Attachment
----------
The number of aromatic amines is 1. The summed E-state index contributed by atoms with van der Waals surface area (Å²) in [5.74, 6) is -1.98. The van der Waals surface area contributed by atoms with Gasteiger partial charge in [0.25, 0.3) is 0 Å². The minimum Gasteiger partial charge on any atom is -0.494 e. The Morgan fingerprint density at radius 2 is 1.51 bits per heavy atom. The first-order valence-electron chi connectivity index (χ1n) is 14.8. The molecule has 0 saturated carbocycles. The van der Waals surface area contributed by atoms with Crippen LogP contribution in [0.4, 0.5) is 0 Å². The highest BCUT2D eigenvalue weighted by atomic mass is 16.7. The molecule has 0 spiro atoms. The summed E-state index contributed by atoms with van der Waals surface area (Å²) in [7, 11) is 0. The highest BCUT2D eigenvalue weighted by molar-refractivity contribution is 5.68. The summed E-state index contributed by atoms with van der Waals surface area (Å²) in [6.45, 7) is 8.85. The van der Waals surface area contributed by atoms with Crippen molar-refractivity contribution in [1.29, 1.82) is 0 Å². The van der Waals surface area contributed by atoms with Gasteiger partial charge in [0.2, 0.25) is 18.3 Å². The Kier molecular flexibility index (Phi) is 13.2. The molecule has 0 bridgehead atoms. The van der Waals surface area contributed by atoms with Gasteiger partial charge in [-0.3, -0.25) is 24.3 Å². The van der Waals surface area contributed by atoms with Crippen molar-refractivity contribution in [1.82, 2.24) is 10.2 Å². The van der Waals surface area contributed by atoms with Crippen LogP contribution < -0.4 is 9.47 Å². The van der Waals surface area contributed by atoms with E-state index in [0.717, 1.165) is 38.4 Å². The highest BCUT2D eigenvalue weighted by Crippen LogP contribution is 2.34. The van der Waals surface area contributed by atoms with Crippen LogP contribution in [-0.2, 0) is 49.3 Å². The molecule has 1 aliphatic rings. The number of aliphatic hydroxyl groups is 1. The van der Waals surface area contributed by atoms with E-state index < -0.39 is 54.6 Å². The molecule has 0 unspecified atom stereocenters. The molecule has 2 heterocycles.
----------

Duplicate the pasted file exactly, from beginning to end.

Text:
The number of aromatic amines is 1. The summed E-state index contributed by atoms with van der Waals surface area (Å²) in [5.74, 6) is -1.98. The van der Waals surface area contributed by atoms with Gasteiger partial charge in [0.25, 0.3) is 0 Å². The minimum Gasteiger partial charge on any atom is -0.494 e. The Morgan fingerprint density at radius 2 is 1.51 bits per heavy atom. The first-order valence-electron chi connectivity index (χ1n) is 14.8. The molecule has 0 saturated carbocycles. The van der Waals surface area contributed by atoms with Crippen LogP contribution in [0.4, 0.5) is 0 Å². The highest BCUT2D eigenvalue weighted by atomic mass is 16.7. The molecule has 0 spiro atoms. The summed E-state index contributed by atoms with van der Waals surface area (Å²) in [7, 11) is 0. The highest BCUT2D eigenvalue weighted by molar-refractivity contribution is 5.68. The summed E-state index contributed by atoms with van der Waals surface area (Å²) in [6.45, 7) is 8.85. The van der Waals surface area contributed by atoms with Crippen molar-refractivity contribution in [1.29, 1.82) is 0 Å². The van der Waals surface area contributed by atoms with Gasteiger partial charge in [0.2, 0.25) is 18.3 Å². The Kier molecular flexibility index (Phi) is 13.2. The molecule has 0 bridgehead atoms. The van der Waals surface area contributed by atoms with Gasteiger partial charge in [-0.3, -0.25) is 24.3 Å². The van der Waals surface area contributed by atoms with Crippen molar-refractivity contribution in [1.82, 2.24) is 10.2 Å². The van der Waals surface area contributed by atoms with Crippen LogP contribution < -0.4 is 9.47 Å². The van der Waals surface area contributed by atoms with E-state index in [0.717, 1.165) is 38.4 Å². The highest BCUT2D eigenvalue weighted by Crippen LogP contribution is 2.34. The van der Waals surface area contributed by atoms with Crippen LogP contribution in [-0.2, 0) is 49.3 Å². The molecule has 1 aliphatic rings. The number of aliphatic hydroxyl groups is 1. The van der Waals surface area contributed by atoms with E-state index < -0.39 is 54.6 Å². The molecule has 0 unspecified atom stereocenters. The molecule has 2 heterocycles.